North Carolina police appear to be close to solving the months-long disappearance of young Zahra Baker, a ten-year-old child who had successfully battled cancer twice only to turn up missing within a year of moving to the U.S. from Australia.
The latest reports on Zahra Baker are coming from Nancy Grace. She’s not my favorite broadcast journalist, but Grace has broken a few finds, including the jailhouse letters. She reports police are doing shoulder-to-shoulder grid searches tonight in an area where a female child’s bone fragment was found earlier in the week. The identity is not confirmed yet, but is likely that of poor little Zahra. Her artificial leg was found two weeks ago dumped in some brush not far from where Zahra Baker lived with her father and stepmother. Her stepmother has been in jail since reporting the child missing. She forged a ransom letter. Does forging a ransom letter mean she killed Zahra Baker? No, but it does make the stepmother look as though she’s part of a cover up.
In these new letters from the jail, Elise Baker claims she found stepdaughter Zahra Baker dead of natural causes. The stepmother said that the child had not been doing well, although there are no medical records to support these claims, according to Grace’s 11/4 newscast. Baker then says her husband (Zahra’s natural father) then did something “horrible” after finding the child’s lifeless body.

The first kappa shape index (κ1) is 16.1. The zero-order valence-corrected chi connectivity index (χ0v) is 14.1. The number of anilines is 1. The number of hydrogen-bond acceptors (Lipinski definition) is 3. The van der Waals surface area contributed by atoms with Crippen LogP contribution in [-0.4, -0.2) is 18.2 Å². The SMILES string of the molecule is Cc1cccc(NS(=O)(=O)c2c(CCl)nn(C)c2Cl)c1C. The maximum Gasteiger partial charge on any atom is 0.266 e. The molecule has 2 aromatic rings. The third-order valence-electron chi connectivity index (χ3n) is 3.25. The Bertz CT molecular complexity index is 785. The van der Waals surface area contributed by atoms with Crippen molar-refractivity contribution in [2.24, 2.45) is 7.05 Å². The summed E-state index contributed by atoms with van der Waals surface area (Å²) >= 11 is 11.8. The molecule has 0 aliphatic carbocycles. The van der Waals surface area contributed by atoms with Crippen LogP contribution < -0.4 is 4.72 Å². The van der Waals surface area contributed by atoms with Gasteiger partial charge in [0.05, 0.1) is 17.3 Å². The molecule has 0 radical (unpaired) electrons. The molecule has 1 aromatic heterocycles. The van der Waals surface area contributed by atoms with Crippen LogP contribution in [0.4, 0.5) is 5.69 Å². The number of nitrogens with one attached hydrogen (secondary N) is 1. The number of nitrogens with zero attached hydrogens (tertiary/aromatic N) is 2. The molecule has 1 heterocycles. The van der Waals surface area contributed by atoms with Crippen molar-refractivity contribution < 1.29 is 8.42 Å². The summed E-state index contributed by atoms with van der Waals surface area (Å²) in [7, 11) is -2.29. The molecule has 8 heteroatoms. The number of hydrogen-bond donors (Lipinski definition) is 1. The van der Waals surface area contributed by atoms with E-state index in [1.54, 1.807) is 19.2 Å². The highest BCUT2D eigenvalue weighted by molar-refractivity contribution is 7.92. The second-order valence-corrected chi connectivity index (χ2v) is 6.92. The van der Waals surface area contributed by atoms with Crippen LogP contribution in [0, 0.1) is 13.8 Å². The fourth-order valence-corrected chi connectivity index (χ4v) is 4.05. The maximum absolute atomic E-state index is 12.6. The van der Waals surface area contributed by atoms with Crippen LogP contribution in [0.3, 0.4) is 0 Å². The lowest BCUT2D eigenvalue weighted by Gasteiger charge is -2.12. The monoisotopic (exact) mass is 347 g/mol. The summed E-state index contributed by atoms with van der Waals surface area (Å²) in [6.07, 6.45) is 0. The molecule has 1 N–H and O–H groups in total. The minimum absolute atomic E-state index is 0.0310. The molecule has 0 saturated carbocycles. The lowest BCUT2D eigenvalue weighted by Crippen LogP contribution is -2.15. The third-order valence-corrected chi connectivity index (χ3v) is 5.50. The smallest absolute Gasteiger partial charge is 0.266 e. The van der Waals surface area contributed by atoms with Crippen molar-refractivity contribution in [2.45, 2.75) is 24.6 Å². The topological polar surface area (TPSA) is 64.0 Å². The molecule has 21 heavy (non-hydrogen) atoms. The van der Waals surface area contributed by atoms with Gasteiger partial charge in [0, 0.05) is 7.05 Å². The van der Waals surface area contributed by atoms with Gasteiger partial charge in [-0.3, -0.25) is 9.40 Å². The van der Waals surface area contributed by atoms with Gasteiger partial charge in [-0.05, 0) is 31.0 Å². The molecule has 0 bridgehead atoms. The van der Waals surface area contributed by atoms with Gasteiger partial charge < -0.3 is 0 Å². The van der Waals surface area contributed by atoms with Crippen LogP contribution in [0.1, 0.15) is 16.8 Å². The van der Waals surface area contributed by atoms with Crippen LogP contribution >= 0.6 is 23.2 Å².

“We didn’t really kill her, but what he did after the fact was somewhat horrifying,” the stepmother said. What horrifying act is she referring to? The father does operate a wood chipper as part of his home business. The father has also implied that, at age 10, Zahra Baker had been sick and was also moody, going through puberty at age 10. (What that really has to do with anything, no reporter has been able to explain)
My question is what happens when the remains of young Zahra Baker are finally found? Is there any punishment that fits this crime?
Source: Nancy Grace: Stepmom’s Alleged Letter to Family; 4 Nov. 2011, should be retrievable after 9 p.m. Nov. 4 at www.cnn.com